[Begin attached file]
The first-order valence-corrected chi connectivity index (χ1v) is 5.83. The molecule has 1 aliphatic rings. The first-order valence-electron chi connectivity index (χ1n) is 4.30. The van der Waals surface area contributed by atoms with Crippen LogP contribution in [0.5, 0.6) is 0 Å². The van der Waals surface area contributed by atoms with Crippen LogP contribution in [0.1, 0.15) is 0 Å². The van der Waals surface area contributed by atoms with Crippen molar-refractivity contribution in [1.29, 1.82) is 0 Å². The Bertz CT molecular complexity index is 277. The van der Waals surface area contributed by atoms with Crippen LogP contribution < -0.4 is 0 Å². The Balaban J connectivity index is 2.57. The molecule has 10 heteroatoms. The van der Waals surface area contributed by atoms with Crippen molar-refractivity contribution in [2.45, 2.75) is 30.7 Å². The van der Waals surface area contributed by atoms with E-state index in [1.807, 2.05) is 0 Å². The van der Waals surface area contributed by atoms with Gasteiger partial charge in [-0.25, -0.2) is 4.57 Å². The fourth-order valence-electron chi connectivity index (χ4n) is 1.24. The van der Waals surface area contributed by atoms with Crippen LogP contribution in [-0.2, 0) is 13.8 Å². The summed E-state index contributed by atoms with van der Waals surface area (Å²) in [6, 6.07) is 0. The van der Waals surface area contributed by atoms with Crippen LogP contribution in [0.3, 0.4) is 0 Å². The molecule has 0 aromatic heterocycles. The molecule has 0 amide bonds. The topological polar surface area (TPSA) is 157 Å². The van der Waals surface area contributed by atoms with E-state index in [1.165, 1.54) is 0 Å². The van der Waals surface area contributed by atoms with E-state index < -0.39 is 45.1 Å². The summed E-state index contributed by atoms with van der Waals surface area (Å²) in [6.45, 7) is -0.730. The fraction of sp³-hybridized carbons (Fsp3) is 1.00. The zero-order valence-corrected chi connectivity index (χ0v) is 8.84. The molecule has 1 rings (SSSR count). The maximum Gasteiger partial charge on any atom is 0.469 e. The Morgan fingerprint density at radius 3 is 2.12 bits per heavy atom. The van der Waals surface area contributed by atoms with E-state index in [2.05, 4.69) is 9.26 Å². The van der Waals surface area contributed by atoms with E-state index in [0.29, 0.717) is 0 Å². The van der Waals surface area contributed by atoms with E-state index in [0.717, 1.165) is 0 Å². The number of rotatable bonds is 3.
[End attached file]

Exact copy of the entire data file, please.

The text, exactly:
The first-order valence-corrected chi connectivity index (χ1v) is 5.83. The molecule has 1 aliphatic rings. The first-order valence-electron chi connectivity index (χ1n) is 4.30. The van der Waals surface area contributed by atoms with Crippen LogP contribution in [0.5, 0.6) is 0 Å². The van der Waals surface area contributed by atoms with Crippen LogP contribution in [0.1, 0.15) is 0 Å². The van der Waals surface area contributed by atoms with Crippen molar-refractivity contribution in [1.29, 1.82) is 0 Å². The Bertz CT molecular complexity index is 277. The van der Waals surface area contributed by atoms with Crippen LogP contribution < -0.4 is 0 Å². The Balaban J connectivity index is 2.57. The molecule has 10 heteroatoms. The van der Waals surface area contributed by atoms with Crippen molar-refractivity contribution in [2.45, 2.75) is 30.7 Å². The van der Waals surface area contributed by atoms with E-state index in [1.807, 2.05) is 0 Å². The van der Waals surface area contributed by atoms with Gasteiger partial charge in [-0.25, -0.2) is 4.57 Å². The fourth-order valence-electron chi connectivity index (χ4n) is 1.24. The van der Waals surface area contributed by atoms with Crippen LogP contribution in [-0.2, 0) is 13.8 Å². The summed E-state index contributed by atoms with van der Waals surface area (Å²) in [6, 6.07) is 0. The van der Waals surface area contributed by atoms with Crippen LogP contribution in [0.3, 0.4) is 0 Å². The molecule has 0 aromatic heterocycles. The molecule has 0 amide bonds. The topological polar surface area (TPSA) is 157 Å². The van der Waals surface area contributed by atoms with E-state index in [1.165, 1.54) is 0 Å². The van der Waals surface area contributed by atoms with E-state index < -0.39 is 45.1 Å². The summed E-state index contributed by atoms with van der Waals surface area (Å²) in [6.45, 7) is -0.730. The fraction of sp³-hybridized carbons (Fsp3) is 1.00. The zero-order valence-corrected chi connectivity index (χ0v) is 8.84. The molecule has 1 rings (SSSR count). The maximum Gasteiger partial charge on any atom is 0.469 e. The Morgan fingerprint density at radius 3 is 2.12 bits per heavy atom. The van der Waals surface area contributed by atoms with E-state index in [2.05, 4.69) is 9.26 Å². The van der Waals surface area contributed by atoms with E-state index in [0.29, 0.717) is 0 Å². The van der Waals surface area contributed by atoms with E-state index in [0.717, 1.165) is 0 Å². The number of rotatable bonds is 3.